Another method of doing the actual copying of partitions is to use dump and restore. This will only work for filesystem types supported by dump and restore - currently ext2 and ext3. The advantage of using dump and restore is that they understand the underlying filesystem, and you don't have to worry about the /proc and /dev directories. If you try to copy files using tar and don't exclude the /proc directory tar will try to save the whole of memory, among other things. Also dump and restore get permissions right. Another advantage of dump is that, because it was originally developed for backing up filesystems you may actually get around to making a backup of your / and /usr partitions. It's not until a hard drive blows up that you realise how much work went into setting everything up !

You will need a disk partition, separate from the partition being dump'ed, with enough room to hold the dump file. A USB disk drive makes it particularly easy because you can take the dumps on the old "source" system, then replace the old disk with the new one, boot off a live CD, and restore the filesystems from the USB drive. If you can mount both the new and old disk drives on the same machine then you can even pipe the output of dump straight into restore and so don't need a separate disk partition for the dump file. But if you do use the pipe method be VERY CAREFUL that you don't unintentionally trash one of the partitons on the old disk by mistake. If you never have the new and old disks mounted at the same time it's harder to make a mistake - but not impossible !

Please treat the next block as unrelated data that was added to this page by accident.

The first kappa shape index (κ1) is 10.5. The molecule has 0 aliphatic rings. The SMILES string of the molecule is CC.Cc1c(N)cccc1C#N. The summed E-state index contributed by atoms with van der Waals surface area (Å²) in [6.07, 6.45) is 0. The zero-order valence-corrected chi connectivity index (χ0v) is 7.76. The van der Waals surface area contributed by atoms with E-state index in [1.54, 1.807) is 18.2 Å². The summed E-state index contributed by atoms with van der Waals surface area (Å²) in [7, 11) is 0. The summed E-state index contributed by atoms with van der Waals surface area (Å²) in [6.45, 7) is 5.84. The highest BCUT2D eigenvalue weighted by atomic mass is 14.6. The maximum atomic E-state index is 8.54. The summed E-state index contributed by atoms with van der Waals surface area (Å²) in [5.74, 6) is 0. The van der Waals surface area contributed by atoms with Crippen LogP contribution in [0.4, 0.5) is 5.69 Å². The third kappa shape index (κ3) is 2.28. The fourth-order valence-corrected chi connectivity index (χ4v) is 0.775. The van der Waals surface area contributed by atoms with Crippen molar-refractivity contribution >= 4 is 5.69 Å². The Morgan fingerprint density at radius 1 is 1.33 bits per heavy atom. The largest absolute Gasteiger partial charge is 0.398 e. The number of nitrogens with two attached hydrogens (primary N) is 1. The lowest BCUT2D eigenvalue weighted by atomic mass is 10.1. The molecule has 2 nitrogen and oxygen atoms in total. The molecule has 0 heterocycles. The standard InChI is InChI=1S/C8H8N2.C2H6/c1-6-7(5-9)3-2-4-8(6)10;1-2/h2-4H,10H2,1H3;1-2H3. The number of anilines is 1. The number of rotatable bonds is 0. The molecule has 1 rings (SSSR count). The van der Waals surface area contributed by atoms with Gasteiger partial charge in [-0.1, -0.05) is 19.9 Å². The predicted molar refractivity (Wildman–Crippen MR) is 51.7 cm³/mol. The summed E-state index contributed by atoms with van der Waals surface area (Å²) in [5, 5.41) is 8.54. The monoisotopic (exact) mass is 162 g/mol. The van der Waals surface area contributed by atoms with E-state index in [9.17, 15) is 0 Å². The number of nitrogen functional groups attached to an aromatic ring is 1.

All the instructions below essentially replace the section "Rebooting and Copying the content from the live CD". You will still need to prepare the empty partitions on the new disk, install grub, and fix up the new /etc/fstab file as described above.

First you'll need to emerge the dump and restore programs:

emerge app-arch/dump